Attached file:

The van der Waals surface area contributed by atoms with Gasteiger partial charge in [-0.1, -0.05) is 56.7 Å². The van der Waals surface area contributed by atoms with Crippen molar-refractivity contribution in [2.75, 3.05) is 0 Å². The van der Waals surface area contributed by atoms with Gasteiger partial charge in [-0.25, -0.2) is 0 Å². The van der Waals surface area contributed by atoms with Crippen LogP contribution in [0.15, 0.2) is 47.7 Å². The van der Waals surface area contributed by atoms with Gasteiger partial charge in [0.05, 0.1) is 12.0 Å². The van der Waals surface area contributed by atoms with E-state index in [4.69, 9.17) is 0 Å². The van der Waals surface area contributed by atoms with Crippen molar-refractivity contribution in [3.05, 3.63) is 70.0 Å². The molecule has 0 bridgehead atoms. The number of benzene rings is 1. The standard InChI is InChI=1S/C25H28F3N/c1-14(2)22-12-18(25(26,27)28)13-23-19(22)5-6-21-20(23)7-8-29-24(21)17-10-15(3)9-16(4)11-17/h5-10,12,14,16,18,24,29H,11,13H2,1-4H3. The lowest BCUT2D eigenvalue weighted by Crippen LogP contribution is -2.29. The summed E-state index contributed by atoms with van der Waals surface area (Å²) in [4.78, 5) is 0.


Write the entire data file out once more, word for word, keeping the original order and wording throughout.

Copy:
The van der Waals surface area contributed by atoms with Gasteiger partial charge in [-0.1, -0.05) is 56.7 Å². The van der Waals surface area contributed by atoms with Crippen molar-refractivity contribution in [2.75, 3.05) is 0 Å². The van der Waals surface area contributed by atoms with Gasteiger partial charge in [-0.25, -0.2) is 0 Å². The van der Waals surface area contributed by atoms with Crippen LogP contribution in [0.15, 0.2) is 47.7 Å². The van der Waals surface area contributed by atoms with Gasteiger partial charge in [0.05, 0.1) is 12.0 Å². The van der Waals surface area contributed by atoms with E-state index in [4.69, 9.17) is 0 Å². The van der Waals surface area contributed by atoms with Crippen molar-refractivity contribution in [3.05, 3.63) is 70.0 Å². The molecule has 0 bridgehead atoms. The number of benzene rings is 1. The standard InChI is InChI=1S/C25H28F3N/c1-14(2)22-12-18(25(26,27)28)13-23-19(22)5-6-21-20(23)7-8-29-24(21)17-10-15(3)9-16(4)11-17/h5-10,12,14,16,18,24,29H,11,13H2,1-4H3. The lowest BCUT2D eigenvalue weighted by Crippen LogP contribution is -2.29. The summed E-state index contributed by atoms with van der Waals surface area (Å²) in [4.78, 5) is 0.